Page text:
Kayleigh and I return to our positions in the hut, and talk about Ospreys. She has monitored nests in Scotland, North Wales, the Lake District, and now Rutland, and I see in her that intense feeling of admiration and excitement which surrounds and envelops all true Osprey fanatics when they are close to them. Only those who have shared it will understand what I mean. We take guesses at how long it will be before 03 returns, and have just decided it will be 30 minutes when he is suddenly in the air above us with a fish – just twelve minutes after leaving! He descends rapidly onto the nest with his prey – a broad, silvery fish with shiny fins, probably a Bream, we think.
Feeding begins immediately. We watch as the female takes tiny pieces of white flesh from the head of the Bream and offers them to the first chick, which takes several before moving back. The second chick then feeds eagerly in the same manner. They change places every few minutes, and are generally well-behaved, although we did notice them having a squabble at one point. At 10.00 precisely – amazing how frequently things happen ‘on the dot’ – we both notice that the female has stopped feeding the two chicks, and is instead gazing upwards. At the same moment, we start to hear the strange ’chipping’ intruder call, and looking up see an Osprey overhead. It’s carrying a fish too. At first 03 does not react, but then another two Ospreys appear in the sky not far from the nest, at which point he launches off his perch in pursuit. The Osprey with the fish has a primary missing in one wing, and might possibly be 30(10), but we have no clue about the identity of the others – possibly from a nearby territory. At this point we have four Ospreys in the air, and three (counting the chicks) on the nest -–seven Ospreys all in view on a grey morning in June in Central England……’Are you glad you came Kayleigh?’ I think she is.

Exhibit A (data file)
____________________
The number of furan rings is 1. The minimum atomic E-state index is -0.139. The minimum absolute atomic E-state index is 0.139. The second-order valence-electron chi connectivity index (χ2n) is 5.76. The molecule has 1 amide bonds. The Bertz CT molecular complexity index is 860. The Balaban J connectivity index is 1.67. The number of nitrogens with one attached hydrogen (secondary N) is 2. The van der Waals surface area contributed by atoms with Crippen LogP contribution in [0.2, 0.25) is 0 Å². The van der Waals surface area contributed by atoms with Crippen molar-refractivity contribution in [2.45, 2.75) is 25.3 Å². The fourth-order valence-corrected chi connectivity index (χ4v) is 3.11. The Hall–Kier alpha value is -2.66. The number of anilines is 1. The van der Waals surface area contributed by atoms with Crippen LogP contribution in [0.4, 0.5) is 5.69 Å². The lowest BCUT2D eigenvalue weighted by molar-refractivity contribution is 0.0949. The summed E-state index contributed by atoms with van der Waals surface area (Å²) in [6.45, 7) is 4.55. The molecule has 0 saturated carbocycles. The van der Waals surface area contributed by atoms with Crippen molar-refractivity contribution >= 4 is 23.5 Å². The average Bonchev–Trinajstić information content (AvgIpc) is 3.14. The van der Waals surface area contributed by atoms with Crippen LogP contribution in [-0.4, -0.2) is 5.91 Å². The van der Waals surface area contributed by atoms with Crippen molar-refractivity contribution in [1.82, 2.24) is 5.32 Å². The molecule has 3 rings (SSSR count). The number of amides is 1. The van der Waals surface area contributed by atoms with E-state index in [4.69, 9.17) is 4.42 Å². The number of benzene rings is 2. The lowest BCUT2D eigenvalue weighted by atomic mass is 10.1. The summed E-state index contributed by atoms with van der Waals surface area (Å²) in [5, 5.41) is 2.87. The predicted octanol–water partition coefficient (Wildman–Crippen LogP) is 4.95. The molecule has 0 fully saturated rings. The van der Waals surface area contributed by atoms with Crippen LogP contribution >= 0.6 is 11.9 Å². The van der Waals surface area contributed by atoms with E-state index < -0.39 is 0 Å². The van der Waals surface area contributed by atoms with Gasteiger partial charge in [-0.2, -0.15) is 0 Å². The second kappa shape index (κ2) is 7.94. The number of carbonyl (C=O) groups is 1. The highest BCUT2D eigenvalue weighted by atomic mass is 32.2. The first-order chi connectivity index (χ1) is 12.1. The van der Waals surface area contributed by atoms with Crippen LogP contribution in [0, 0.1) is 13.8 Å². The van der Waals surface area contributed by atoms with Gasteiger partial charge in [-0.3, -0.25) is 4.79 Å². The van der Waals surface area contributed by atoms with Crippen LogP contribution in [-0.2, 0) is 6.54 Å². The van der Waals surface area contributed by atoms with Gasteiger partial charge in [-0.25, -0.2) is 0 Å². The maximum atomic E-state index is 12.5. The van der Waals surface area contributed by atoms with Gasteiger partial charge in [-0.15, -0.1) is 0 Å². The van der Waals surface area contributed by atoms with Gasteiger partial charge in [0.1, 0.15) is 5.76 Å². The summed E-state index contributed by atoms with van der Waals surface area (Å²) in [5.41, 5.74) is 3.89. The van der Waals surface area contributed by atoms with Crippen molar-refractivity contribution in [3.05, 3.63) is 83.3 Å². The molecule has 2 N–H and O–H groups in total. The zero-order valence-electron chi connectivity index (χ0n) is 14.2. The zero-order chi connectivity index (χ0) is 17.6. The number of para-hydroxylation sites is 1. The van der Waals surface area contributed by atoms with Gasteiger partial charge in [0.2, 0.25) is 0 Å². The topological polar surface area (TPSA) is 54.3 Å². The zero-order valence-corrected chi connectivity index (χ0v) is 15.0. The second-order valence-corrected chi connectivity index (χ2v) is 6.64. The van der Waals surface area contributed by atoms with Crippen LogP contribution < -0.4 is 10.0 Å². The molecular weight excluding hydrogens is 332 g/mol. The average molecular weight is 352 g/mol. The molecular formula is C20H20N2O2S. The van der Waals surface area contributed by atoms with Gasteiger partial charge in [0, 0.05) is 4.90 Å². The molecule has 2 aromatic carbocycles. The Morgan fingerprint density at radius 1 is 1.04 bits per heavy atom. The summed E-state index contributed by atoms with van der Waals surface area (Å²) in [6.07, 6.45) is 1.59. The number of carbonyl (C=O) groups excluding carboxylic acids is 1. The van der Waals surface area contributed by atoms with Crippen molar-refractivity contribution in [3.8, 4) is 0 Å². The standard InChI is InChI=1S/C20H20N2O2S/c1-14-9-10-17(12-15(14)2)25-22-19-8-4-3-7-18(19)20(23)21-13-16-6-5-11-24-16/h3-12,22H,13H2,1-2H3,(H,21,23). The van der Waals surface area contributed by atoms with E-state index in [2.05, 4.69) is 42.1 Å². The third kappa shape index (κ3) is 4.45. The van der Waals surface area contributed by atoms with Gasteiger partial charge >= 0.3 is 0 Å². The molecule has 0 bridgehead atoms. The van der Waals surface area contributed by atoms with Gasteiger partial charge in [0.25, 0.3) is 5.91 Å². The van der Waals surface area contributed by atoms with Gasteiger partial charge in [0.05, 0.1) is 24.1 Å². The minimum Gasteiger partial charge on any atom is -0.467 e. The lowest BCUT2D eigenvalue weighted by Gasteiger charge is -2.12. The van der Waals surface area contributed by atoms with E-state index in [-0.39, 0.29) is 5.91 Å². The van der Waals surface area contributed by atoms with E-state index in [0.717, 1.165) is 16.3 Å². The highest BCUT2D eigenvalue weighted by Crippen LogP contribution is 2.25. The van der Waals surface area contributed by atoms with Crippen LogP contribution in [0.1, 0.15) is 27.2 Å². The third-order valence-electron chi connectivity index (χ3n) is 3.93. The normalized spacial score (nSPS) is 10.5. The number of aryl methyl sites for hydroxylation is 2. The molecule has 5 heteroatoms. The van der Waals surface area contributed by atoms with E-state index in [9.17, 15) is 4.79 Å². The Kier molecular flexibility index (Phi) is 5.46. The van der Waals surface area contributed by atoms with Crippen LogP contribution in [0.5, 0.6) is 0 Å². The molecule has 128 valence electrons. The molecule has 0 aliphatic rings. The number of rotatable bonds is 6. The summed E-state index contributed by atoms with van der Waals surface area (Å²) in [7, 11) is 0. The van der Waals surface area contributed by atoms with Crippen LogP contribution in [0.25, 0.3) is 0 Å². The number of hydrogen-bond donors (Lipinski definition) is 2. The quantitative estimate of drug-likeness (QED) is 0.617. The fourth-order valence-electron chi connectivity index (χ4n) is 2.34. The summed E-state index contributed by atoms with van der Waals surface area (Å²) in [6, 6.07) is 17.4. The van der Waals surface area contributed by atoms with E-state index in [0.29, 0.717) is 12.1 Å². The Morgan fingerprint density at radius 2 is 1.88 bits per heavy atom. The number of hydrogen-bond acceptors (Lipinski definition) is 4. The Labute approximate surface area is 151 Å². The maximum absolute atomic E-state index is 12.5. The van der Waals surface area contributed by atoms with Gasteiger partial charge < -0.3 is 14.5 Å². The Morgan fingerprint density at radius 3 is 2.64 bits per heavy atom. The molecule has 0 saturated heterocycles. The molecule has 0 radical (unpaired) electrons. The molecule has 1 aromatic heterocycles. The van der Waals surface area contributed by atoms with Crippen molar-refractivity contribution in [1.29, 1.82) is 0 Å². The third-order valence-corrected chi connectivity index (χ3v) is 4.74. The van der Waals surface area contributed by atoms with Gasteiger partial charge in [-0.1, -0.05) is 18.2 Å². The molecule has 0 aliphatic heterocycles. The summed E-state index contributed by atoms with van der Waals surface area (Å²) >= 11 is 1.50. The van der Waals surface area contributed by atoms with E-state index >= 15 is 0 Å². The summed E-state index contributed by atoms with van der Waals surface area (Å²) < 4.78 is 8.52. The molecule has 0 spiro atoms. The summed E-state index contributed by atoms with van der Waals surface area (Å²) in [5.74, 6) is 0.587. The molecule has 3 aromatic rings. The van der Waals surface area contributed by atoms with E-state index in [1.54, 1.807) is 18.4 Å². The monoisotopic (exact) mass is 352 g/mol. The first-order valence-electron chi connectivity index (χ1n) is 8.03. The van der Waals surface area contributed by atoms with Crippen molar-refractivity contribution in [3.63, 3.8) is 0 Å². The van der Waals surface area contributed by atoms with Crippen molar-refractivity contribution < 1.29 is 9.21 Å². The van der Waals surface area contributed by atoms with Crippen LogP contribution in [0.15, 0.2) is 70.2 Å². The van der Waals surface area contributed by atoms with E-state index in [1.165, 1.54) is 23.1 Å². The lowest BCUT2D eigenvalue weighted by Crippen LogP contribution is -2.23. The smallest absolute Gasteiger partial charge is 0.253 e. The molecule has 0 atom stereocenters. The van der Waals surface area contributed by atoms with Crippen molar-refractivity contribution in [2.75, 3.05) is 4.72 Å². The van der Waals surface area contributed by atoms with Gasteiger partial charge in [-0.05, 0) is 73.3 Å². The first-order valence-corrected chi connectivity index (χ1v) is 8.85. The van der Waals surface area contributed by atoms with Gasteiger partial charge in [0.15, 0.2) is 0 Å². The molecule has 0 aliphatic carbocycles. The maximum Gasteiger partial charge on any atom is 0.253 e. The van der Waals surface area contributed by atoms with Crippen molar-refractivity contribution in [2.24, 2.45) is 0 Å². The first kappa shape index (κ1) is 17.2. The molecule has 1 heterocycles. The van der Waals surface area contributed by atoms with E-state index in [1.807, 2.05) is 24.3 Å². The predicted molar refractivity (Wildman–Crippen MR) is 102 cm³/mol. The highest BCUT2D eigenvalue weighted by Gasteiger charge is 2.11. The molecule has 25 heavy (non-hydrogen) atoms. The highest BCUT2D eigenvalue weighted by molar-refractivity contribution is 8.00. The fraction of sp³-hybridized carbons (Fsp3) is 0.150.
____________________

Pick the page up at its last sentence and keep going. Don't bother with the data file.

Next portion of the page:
As the intruders hurry away, with 03 in pursuit, the female resumes the feeding session, which lasts, with change-overs, for an incredible 58 minutes! I think we now have two very well-fed ospreylets! 03 returns with a long stick, perhaps feeling the need to strengthen his fortress against any future incursions. As the rain starts again, 03 takes the rest of the fish to a quiet perch and begins a well-earned feeding session of his own. At the nest, the female covers the bream-filled chicks. In the hut Kayleigh and I relax and chat about wider conservation issues, careers, and a hundred other things. We watch a floppy Jay tumble across the field, and back again right past us, a vision of pink, grey, white and black, with a subtle hint of azure blue.
At 11.20 Kayleigh decides she must return to HQ at Lyndon, where Paul has been ringing Tree Sparrows and Lucy has been hosting a visit by Year 3 and 4 children from nearby Edith Weston School. All part of this multi-faceted, inspiring Project, of which we are all privileged to be members. Alone once more, I honour my promise to the departed Blue Tit chick, and consign it to the rich soil behind the hut. Its siblings are all around me in the bushes, and I catch a glimpse of one of the parents collecting small green caterpillars for them.
I just have time to complete the log of our eventful morning before Bob and Alastair arrive to relieve me at the end of my shift. I wander back in reflective mood, thinking of the thriving Osprey family of course, but also of the splendid people I have shared this experience with this morning. I am grateful to them all – and even more happy in the thought that, in years to come, young, committed conservationists such as the one who was here this morning will be working to ensure the future of this land and all its creatures……while I will be lying peacefully (but still watching!!) with that little Blue Tit……….